Dorgan retiring from Senate — does it affect Minnesota?


The news that Senator Byron Dorgan (D-ND) will retire at the end of the current cycle rather than seek reelection is being shouted from the rooftops in Washington D.C.’s pundit class — but does it have any real effects on Minnesota? 

Well, maybe. Minnesota shares not only a border, but a small metropolitan area (Fargo-Moorhead) with North Dakota. Political ads that air in one town also appear in the other, so a competitive race on one side of the border could affect turnout on the other — as could effective field work by any of the four state parties involved.

On policy matters, the move means that Al Franken, who is currently at the bottom of the Indian Affairs Committee seniority heap, will move up. After Dorgan, Hawaii’s Daniel Inouye is next in line, but he already chairs two other committees. Next is North Dakota’s other Senator, Kent Conrad, but Conrad also chairs the influential Budget committee. Next? Hawaii’s other Senator, Daniel Akaka, who also chairs the Veteran’s Affairs Committee. Only when you reach South Dakota’s Tim Johnson do you find a Democrat who’s not already chairing another committee.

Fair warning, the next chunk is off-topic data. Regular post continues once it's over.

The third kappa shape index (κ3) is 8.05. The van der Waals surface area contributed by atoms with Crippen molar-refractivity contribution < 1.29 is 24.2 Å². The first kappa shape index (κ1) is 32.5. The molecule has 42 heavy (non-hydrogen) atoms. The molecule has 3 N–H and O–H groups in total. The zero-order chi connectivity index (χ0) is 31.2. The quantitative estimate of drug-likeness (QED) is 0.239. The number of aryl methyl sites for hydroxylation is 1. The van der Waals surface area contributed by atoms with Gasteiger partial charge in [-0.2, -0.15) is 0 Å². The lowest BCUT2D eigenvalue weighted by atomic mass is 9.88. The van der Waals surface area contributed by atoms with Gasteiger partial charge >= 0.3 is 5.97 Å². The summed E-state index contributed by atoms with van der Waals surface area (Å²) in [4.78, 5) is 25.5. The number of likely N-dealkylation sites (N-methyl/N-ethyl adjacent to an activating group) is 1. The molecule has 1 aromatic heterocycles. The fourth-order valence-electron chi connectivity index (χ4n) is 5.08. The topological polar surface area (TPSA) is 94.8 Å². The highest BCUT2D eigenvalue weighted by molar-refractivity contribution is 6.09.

So unless something drastic happens in the U.S. Senate (which is not likely to happen in the 2010 cycle), Franken will find himself at least one rung further up the ladder on this committee.

The same goes for Amy Klobuchar and the Commerce Committee, where several senior Democrats stand between Dorgan’s current seniority and where Minnesota’s senior senator now sits.

However, in an institution where seniority is next to godliness (paging Joe Lieberman), this could be seen as a decent thing for Minnesota as long as the Democratic caucus maintains a strong majority.